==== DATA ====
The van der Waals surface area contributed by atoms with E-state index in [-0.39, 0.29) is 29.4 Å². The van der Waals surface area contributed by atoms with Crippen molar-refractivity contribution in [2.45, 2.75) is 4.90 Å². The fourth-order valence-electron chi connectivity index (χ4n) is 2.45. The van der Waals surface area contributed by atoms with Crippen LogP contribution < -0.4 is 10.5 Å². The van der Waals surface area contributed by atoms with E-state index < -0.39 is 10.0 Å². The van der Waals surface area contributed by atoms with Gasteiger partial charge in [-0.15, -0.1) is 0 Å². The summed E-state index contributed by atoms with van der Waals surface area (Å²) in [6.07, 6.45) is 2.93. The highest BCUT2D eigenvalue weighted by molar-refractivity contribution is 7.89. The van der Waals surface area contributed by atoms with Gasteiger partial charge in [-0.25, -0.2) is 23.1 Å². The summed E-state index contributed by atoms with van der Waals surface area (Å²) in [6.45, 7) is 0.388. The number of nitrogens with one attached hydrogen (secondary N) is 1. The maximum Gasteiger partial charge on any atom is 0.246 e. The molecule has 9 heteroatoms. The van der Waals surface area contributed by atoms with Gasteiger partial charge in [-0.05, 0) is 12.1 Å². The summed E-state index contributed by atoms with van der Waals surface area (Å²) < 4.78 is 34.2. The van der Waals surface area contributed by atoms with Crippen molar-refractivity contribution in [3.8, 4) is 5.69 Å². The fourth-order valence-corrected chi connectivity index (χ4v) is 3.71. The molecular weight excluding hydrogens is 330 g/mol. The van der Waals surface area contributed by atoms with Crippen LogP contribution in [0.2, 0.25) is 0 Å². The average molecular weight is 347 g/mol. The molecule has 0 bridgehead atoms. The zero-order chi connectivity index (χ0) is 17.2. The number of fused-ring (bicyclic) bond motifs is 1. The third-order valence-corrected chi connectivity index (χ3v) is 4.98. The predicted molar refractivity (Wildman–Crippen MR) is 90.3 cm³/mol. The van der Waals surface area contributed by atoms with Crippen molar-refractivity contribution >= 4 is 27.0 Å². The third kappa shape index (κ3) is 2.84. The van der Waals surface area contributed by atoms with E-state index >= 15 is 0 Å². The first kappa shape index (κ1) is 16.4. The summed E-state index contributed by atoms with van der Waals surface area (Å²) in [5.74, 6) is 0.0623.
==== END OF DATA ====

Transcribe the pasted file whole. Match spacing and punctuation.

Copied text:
The van der Waals surface area contributed by atoms with E-state index in [-0.39, 0.29) is 29.4 Å². The van der Waals surface area contributed by atoms with Crippen molar-refractivity contribution in [2.45, 2.75) is 4.90 Å². The fourth-order valence-electron chi connectivity index (χ4n) is 2.45. The van der Waals surface area contributed by atoms with Crippen LogP contribution < -0.4 is 10.5 Å². The van der Waals surface area contributed by atoms with E-state index < -0.39 is 10.0 Å². The van der Waals surface area contributed by atoms with Gasteiger partial charge in [-0.15, -0.1) is 0 Å². The summed E-state index contributed by atoms with van der Waals surface area (Å²) in [6.07, 6.45) is 2.93. The highest BCUT2D eigenvalue weighted by molar-refractivity contribution is 7.89. The van der Waals surface area contributed by atoms with Gasteiger partial charge in [-0.25, -0.2) is 23.1 Å². The summed E-state index contributed by atoms with van der Waals surface area (Å²) in [6.45, 7) is 0.388. The number of nitrogens with one attached hydrogen (secondary N) is 1. The maximum Gasteiger partial charge on any atom is 0.246 e. The molecule has 9 heteroatoms. The van der Waals surface area contributed by atoms with Gasteiger partial charge in [-0.05, 0) is 12.1 Å². The summed E-state index contributed by atoms with van der Waals surface area (Å²) < 4.78 is 34.2. The van der Waals surface area contributed by atoms with Crippen molar-refractivity contribution in [3.8, 4) is 5.69 Å². The fourth-order valence-corrected chi connectivity index (χ4v) is 3.71. The molecular weight excluding hydrogens is 330 g/mol. The van der Waals surface area contributed by atoms with Crippen LogP contribution in [0.2, 0.25) is 0 Å². The average molecular weight is 347 g/mol. The molecule has 0 bridgehead atoms. The zero-order chi connectivity index (χ0) is 17.2. The number of fused-ring (bicyclic) bond motifs is 1. The third-order valence-corrected chi connectivity index (χ3v) is 4.98. The predicted molar refractivity (Wildman–Crippen MR) is 90.3 cm³/mol. The van der Waals surface area contributed by atoms with Crippen molar-refractivity contribution >= 4 is 27.0 Å². The third kappa shape index (κ3) is 2.84. The van der Waals surface area contributed by atoms with E-state index >= 15 is 0 Å². The first kappa shape index (κ1) is 16.4. The summed E-state index contributed by atoms with van der Waals surface area (Å²) in [5.74, 6) is 0.0623.